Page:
Control Valve Repairing, Why?

Welcome to our latest blog post. This time, we focus on common control valve repairing reasons businesses have and why successful ones have chosen to invest in proactive maintenance programs for control valves.

As we dive deeper into the topic, we explore professional advice on the signs of a failing control valve, providing a helpful guide for those invested in and newbies curious about the mechanics and maintenance of control valves.

Let’s discuss why control valve repair matters.

Reason 1: Avoiding a Critical Valve Failure

When a control valve fails, it can result in immediate disruptions to the process it controls. These disruptions may include:

  • Flow interruptions – A failed control valve may lead to sudden interruptions in fluid flow, causing downtime and potentially impacting production schedules.
  • Pressure fluctuations – Unregulated flow due to a malfunctioning valve can result in pressure fluctuations within the system, jeopardizing equipment integrity and safety.
  • Temperature variations – Control valves often regulate the temperature of fluids. A failure in temperature control can affect the quality of the end-product or compromise the integrity of the process.
  • Loss of control – The most significant immediate effect is the loss of control over the process variable (e.g., flow rate, pressure, temperature, etc.), leading to instability and potential hazards.

To avoid a critical valve failure, organizations implement proactive maintenance programs to check on their valves and ensure they are not about to fail with solutions, such as those from Emerson’s Valve Reliability SuiteTm:

  • Valve Condition Monitoring service offering, in which valve data analysts from Emerson use 10 different trend charts to figure out what issues are happening with the valve. Then, they make direct recommendations to fix the valve and warn the customer if they see a disruption in the valve data, which gives you a better chance to fix the valve before an unplanned outage or shutdown.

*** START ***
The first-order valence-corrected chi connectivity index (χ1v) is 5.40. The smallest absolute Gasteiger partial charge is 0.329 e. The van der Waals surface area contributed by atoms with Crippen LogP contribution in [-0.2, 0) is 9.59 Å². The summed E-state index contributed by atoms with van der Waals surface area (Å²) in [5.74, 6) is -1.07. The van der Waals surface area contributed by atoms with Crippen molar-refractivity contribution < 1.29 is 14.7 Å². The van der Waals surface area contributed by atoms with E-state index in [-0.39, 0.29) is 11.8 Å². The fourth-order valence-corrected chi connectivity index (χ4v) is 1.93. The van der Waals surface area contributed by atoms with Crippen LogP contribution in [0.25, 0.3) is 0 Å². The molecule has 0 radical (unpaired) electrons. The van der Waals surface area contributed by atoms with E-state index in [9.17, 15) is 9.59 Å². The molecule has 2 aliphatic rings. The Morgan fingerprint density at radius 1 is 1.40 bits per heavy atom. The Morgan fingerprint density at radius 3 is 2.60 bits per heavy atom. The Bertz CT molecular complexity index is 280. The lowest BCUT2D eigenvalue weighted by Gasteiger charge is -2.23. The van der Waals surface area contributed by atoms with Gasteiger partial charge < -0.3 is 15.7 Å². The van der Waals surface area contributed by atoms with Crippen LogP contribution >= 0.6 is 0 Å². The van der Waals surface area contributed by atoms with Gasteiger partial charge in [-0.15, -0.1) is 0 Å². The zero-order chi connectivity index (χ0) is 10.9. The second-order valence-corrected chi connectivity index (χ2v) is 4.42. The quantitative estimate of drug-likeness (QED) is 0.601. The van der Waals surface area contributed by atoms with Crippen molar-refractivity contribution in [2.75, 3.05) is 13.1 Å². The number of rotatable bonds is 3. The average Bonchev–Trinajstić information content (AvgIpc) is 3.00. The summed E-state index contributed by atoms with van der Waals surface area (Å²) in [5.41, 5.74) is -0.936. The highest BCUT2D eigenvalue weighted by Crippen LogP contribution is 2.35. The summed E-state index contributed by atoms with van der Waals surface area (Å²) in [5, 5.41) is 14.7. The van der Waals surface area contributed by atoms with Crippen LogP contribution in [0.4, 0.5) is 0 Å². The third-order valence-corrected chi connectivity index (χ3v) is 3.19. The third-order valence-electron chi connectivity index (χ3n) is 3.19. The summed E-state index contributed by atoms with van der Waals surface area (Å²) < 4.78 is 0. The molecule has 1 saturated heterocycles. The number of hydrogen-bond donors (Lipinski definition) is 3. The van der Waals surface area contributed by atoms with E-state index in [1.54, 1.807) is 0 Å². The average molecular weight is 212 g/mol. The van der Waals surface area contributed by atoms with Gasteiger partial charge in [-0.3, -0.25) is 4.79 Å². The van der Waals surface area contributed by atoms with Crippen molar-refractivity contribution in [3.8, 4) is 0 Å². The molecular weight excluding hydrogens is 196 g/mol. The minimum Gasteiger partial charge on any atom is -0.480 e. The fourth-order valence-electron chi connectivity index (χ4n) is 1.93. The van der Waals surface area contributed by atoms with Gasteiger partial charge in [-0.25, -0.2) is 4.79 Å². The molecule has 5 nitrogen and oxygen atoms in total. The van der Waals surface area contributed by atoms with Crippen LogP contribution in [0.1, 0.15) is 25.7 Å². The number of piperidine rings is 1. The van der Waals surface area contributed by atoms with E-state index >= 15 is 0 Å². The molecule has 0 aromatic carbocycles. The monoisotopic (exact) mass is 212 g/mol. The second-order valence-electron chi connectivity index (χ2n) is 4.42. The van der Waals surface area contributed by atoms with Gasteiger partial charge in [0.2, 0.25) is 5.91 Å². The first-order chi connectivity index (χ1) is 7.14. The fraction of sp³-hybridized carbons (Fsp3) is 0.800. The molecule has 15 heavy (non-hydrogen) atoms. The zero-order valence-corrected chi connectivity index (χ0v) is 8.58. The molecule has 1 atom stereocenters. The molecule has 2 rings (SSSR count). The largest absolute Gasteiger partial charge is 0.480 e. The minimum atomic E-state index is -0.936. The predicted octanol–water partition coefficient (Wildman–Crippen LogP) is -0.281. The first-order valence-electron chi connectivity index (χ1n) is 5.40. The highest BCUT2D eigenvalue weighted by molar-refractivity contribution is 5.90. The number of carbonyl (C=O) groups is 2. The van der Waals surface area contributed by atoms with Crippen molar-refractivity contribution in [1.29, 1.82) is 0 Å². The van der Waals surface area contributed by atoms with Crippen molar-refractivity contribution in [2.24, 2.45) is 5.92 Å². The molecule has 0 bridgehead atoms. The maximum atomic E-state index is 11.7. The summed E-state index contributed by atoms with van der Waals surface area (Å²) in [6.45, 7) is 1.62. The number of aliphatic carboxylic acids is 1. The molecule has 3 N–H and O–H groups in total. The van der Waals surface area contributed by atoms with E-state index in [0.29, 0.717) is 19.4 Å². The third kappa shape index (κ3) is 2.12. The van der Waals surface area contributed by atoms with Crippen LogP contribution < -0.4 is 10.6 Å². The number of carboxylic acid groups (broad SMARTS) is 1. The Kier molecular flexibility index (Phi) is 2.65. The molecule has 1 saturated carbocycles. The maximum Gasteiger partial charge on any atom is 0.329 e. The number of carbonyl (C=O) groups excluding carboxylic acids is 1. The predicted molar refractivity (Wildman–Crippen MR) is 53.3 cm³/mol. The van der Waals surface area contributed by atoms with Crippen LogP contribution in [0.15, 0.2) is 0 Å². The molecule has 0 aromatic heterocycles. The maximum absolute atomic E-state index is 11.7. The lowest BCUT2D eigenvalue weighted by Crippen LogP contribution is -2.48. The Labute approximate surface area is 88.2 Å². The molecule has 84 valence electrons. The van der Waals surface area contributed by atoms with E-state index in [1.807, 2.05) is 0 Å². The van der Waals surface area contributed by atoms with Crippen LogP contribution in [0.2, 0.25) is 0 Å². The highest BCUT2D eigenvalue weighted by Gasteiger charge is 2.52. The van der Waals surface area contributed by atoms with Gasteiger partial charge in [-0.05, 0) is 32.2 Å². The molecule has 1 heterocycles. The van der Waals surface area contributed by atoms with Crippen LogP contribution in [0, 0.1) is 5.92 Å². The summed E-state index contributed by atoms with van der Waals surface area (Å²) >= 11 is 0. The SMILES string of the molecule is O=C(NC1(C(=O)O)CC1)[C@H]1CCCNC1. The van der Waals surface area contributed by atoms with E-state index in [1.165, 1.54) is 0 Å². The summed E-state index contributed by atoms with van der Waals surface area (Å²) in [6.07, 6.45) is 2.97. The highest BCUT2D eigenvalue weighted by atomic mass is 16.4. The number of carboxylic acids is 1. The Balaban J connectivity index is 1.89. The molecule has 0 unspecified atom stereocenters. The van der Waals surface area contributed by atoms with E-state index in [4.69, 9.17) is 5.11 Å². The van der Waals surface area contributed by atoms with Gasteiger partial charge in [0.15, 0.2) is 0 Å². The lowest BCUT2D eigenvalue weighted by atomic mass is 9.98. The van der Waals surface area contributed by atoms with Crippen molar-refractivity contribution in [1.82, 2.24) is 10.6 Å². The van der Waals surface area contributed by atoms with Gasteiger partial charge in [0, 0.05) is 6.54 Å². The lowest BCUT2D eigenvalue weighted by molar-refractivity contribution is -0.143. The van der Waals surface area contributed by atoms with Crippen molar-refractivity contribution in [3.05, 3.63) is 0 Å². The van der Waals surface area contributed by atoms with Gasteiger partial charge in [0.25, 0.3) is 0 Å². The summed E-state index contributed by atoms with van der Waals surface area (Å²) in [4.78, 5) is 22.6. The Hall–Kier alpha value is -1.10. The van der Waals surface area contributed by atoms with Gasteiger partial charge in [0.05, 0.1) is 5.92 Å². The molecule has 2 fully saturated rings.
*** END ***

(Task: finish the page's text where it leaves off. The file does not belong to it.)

• Using a software tool like ValveLinkTm, you or a service provider could use offline scans from the data within a digital valve control (DVC) to determine if the valve has failed. The signature test and the step test would give you the full picture of the valve to warn if the valve is broken.
  • Use a dashboard, such as Plantweb InsightTm Valve Health Application, to display trends of past health, valve problem explanations, recommended actions, and a recommended time frame to take action to avoid a critical valve failure.
control valve repairing with control valve diagnostics

Control Valve Repairing with Control Valve Diagnostics

Reason 2: Reducing control valve variability

Control Valve Repairing: Leakage

A digital valve controller with the ValveLink software can show signs that there is a packing leak or a decrease in friction. If the digital valve controller is Performance Diagnostics (PD) tier, you can run a Friction Test when the valve is running to capture friction values and help you to notice if the valve packing is worn out. Alternatively, an offline test from ValveLink, called a Signature Test, could be run to determine friction levels and produce the same kind of friction values.

For external leaks in a globe valve, the leak could be between the body and bonnet gasket area, through the bonnet packing stem area and the bolting area, and even the body itself if there is a crack or hole. The actuator could leak externally through the diaphragm, tubing, or a crack in the diaphragm casing.

You should also keep in mind there could be an internal leak, such as in a global valve. The leak could be between the valve plug and seat ring as a start. It can also leak internally due to worn-out, eroded, or corroded trim parts based on the process application. There could be a leak through the actuator, as well as in its diaphragm, O-ring, or actuator stem bushings. In all these cases, parts can be replaced without replacing the entire valve. The valve can also leak due to the valve not closing properly, which is covered in more detail in the next section.

Control Valve Repairing: Setpoint Issues

It is important to understand if the control valve is not closing and opening properly. If the valve is not meeting its setpoint correctly, it is a telltale sign that something may be wrong. To run an online test to check the valve is meeting its setpoint correctly, it is recommended to use three tests from the ValveLink software:

  • ValveLink status monitor
  • One Button Swipe
  • PD Profile Test

For offline test options from ValveLink, a signature test and a default step test can show that the valve is not closing all the way. If you need help checking and repairing a valve, you can reach out to a service provider.

Do you want to know which valve services companies Emerson recommends for control valve repair? Please visit our Valve Service Provider Locator webpage to find our hand-picked service providers near you. Learn more about our Accredited Service Provider program here.


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